How Black folks drove the record-breaking $235 million success of ‘Black Panther’
Black folks showed up and showed out for Black Panther, which has smashed box office records in its opening weekend.
That mean, aunties, uncles and cousins came out strong to drive ticket sales to record highs. According to comScore, not only were 37 percent of ticket buyers African-American (at 35 percent), but Caucasians made up the next largest group (35 percent), followed by Hispanics (18 percent). That sort of demographic breakdown is a somewhat of an anomaly for a superhero movie.
On average, African-Americans make up about 15 percent of the audience. Women also turned out in force to see Black Panther, heralded for its portrayal of strong women and made up 45 percent of all ticket buyers (that share is usually 35-40 percent on a superhero movie’s opening weekend).
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So why was there such a strong African American turn-out?
This was a defining moment for Marvel to have a marquee movie directed by a black man with a largely all-black cast. The Ryan Coogler-directed movie secured the fifth-biggest domestic opening of all time after clawing its way past expectations.
Playing in 4,020 theaters, Black Panther exploded opening weekend with a record-shattering estimate of $201.8 million for the three-day weekend and a projected $235 million-plus for the four-day holiday frame, according to the Hollywood Reporter.
Black created buzz on social media with posts long before the movie came out with hashtags like #BlackPantherSoLit and #MondayAfterBlackPanther.
But some of the biggest buzz also centered around what people were planning to wear to the opening from Kente cloth-inspired designs to dressing just like the Wakanda warriors in the movie. Just like Wakanda is a magical black nation, movie theaters were overflowing with enough black fashion and creativity to make you think you were in Kendrick Lamar and SZA’s “All of the Stars” video.
It was a cultural celebration that criss-crossed the globe in celebration of African pride.
Celebs accept the #BlackPantherChallenge
Another influential boxoffice driver initiated by Black folks was the #BlackPantherChallenge.
The challenge, in which people step forward to help underserved communities and children see the biggest movie of the year, started with Frederick Joseph. He launched a GoFundMe campaign to help Harlem kids see Black Panther and the campaign exceeded its $10,000 goal within three days.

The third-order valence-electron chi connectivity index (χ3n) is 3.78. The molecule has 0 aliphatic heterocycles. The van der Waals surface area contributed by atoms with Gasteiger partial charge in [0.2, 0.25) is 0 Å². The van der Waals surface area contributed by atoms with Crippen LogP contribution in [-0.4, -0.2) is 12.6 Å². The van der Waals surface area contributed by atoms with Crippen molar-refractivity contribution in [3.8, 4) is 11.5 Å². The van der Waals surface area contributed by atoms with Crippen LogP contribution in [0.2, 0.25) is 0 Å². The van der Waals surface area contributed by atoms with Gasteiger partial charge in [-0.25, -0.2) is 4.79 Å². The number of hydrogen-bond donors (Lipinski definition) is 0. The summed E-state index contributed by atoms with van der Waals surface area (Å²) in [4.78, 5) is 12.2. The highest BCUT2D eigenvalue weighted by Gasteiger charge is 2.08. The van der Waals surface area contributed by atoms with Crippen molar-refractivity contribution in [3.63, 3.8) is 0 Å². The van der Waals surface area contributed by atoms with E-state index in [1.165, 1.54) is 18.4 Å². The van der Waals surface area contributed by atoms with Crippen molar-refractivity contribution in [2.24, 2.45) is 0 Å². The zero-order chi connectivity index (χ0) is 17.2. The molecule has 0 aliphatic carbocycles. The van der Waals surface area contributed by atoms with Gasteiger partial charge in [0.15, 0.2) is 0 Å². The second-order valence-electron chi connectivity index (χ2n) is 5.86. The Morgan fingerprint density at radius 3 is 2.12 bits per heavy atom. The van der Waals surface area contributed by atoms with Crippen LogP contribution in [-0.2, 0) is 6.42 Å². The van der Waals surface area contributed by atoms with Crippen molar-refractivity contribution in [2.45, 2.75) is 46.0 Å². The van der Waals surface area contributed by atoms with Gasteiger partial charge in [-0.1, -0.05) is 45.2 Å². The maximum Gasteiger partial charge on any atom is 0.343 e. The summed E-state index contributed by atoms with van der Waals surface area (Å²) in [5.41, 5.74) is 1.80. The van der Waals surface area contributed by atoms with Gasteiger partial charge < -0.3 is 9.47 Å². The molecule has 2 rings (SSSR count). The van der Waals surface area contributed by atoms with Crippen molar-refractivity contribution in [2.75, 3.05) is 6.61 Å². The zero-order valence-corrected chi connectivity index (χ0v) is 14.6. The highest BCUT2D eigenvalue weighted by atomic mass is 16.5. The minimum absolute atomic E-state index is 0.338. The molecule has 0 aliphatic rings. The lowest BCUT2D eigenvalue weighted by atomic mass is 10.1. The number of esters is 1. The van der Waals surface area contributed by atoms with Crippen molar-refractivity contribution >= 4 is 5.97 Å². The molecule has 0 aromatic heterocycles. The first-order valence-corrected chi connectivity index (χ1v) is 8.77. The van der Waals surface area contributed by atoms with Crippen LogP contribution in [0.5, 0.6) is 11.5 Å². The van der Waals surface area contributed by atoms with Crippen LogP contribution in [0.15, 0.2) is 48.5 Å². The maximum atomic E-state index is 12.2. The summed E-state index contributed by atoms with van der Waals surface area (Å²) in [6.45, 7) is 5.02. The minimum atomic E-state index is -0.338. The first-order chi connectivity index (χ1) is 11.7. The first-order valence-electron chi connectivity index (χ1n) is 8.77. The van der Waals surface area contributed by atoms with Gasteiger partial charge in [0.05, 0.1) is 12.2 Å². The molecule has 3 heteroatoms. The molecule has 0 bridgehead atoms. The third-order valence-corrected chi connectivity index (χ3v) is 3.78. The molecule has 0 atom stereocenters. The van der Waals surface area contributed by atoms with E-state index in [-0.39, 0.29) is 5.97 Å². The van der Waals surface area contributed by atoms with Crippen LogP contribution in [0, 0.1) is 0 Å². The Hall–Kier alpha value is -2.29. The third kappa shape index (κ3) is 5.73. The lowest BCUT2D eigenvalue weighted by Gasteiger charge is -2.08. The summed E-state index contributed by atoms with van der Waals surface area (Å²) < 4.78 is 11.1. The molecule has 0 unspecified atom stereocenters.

“I want these children to be able to see that people who look like them can be superheroes, royalty, and more,” said Joseph. “All proceeds will go to paying for the private screening tickets for children and chaperones, as well as refreshments. The release of the film is February 16th, 2018, and the screenings will take place the following week between February 19th and 22nd.”
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Rapper TI, teamed up with Walmart to give out tickets to Black Panther in the Atlanta area, according to The Hollywood Reporter.
“Me and @Walmart joined efforts to support the community with free tickets for customers to attend an Advance Screening of @MarvelStudios @theblackpanther. We gave away 300 tickets to deserving families yesterday at the Cascade Walmart store. #BlackPanther,” T.I. tweeted on Tuesday.
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Snoop Dogg and Viola Davis have also stepped up to the plate.
Amariyanna “Mari” Copeny, known as “Little Miss Flint,” also took on the challenge. She and her cousins set up a GoFundMe page to help marginalized children in their community go to see the Marvel masterpiece.
And recently, Oscar-winner Octavia Spencer bought out an entire movie theater in Mississippi to give the community a chance to see Black Panther.
“I will be in [Mississippi] when this movie opens,” Spencer wrote on Instagram. “I think I will buy out a theatre in an underserved community there to ensure that all our brown children can see themselves as a superhero. I will let you know where and when Mississippi. Stay tuned.”
Sheryl Underwood bought out a theater on Saturday with snacks to support kids who could not have otherwise gotten a chance to see the movie, she said on her CBS show, The Talk.